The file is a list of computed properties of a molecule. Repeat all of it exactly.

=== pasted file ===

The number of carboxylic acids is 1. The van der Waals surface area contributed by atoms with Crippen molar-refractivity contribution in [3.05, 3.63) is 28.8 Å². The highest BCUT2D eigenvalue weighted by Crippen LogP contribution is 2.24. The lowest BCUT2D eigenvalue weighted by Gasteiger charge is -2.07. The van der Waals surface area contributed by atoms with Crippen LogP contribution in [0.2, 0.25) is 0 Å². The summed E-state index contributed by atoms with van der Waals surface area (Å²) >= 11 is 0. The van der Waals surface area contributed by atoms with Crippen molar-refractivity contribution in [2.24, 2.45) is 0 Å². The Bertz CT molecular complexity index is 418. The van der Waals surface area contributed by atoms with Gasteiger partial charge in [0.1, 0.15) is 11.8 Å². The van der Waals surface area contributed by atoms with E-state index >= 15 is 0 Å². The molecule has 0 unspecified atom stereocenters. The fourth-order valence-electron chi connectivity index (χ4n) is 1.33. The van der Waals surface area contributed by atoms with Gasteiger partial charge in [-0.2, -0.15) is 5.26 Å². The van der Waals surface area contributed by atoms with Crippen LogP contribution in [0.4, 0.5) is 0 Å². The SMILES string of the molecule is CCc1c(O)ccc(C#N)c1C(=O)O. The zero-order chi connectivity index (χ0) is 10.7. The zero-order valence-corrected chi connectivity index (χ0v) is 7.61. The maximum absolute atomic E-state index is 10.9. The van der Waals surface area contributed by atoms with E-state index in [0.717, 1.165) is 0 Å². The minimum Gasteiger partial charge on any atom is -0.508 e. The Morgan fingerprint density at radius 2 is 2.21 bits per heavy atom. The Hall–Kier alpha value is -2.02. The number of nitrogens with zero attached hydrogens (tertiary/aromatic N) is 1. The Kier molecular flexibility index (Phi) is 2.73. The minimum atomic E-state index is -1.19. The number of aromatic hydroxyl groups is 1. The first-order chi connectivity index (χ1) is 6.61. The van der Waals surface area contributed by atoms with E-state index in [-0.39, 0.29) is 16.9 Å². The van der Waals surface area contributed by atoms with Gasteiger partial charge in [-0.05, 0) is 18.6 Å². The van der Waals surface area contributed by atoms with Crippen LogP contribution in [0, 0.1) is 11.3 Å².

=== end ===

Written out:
The number of carboxylic acids is 1. The van der Waals surface area contributed by atoms with Crippen molar-refractivity contribution in [3.05, 3.63) is 28.8 Å². The highest BCUT2D eigenvalue weighted by Crippen LogP contribution is 2.24. The lowest BCUT2D eigenvalue weighted by Gasteiger charge is -2.07. The van der Waals surface area contributed by atoms with Crippen LogP contribution in [0.2, 0.25) is 0 Å². The summed E-state index contributed by atoms with van der Waals surface area (Å²) >= 11 is 0. The van der Waals surface area contributed by atoms with Crippen molar-refractivity contribution in [2.24, 2.45) is 0 Å². The Bertz CT molecular complexity index is 418. The van der Waals surface area contributed by atoms with Gasteiger partial charge in [0.1, 0.15) is 11.8 Å². The van der Waals surface area contributed by atoms with E-state index >= 15 is 0 Å². The molecule has 0 unspecified atom stereocenters. The fourth-order valence-electron chi connectivity index (χ4n) is 1.33. The van der Waals surface area contributed by atoms with Gasteiger partial charge in [-0.2, -0.15) is 5.26 Å². The van der Waals surface area contributed by atoms with Crippen LogP contribution in [0.4, 0.5) is 0 Å². The SMILES string of the molecule is CCc1c(O)ccc(C#N)c1C(=O)O. The zero-order chi connectivity index (χ0) is 10.7. The zero-order valence-corrected chi connectivity index (χ0v) is 7.61. The maximum absolute atomic E-state index is 10.9. The van der Waals surface area contributed by atoms with E-state index in [0.717, 1.165) is 0 Å². The minimum Gasteiger partial charge on any atom is -0.508 e. The Morgan fingerprint density at radius 2 is 2.21 bits per heavy atom. The Hall–Kier alpha value is -2.02. The number of nitrogens with zero attached hydrogens (tertiary/aromatic N) is 1. The Kier molecular flexibility index (Phi) is 2.73. The minimum atomic E-state index is -1.19. The number of aromatic hydroxyl groups is 1. The first-order chi connectivity index (χ1) is 6.61. The van der Waals surface area contributed by atoms with E-state index in [-0.39, 0.29) is 16.9 Å². The van der Waals surface area contributed by atoms with Gasteiger partial charge in [-0.05, 0) is 18.6 Å². The van der Waals surface area contributed by atoms with Crippen LogP contribution in [0, 0.1) is 11.3 Å².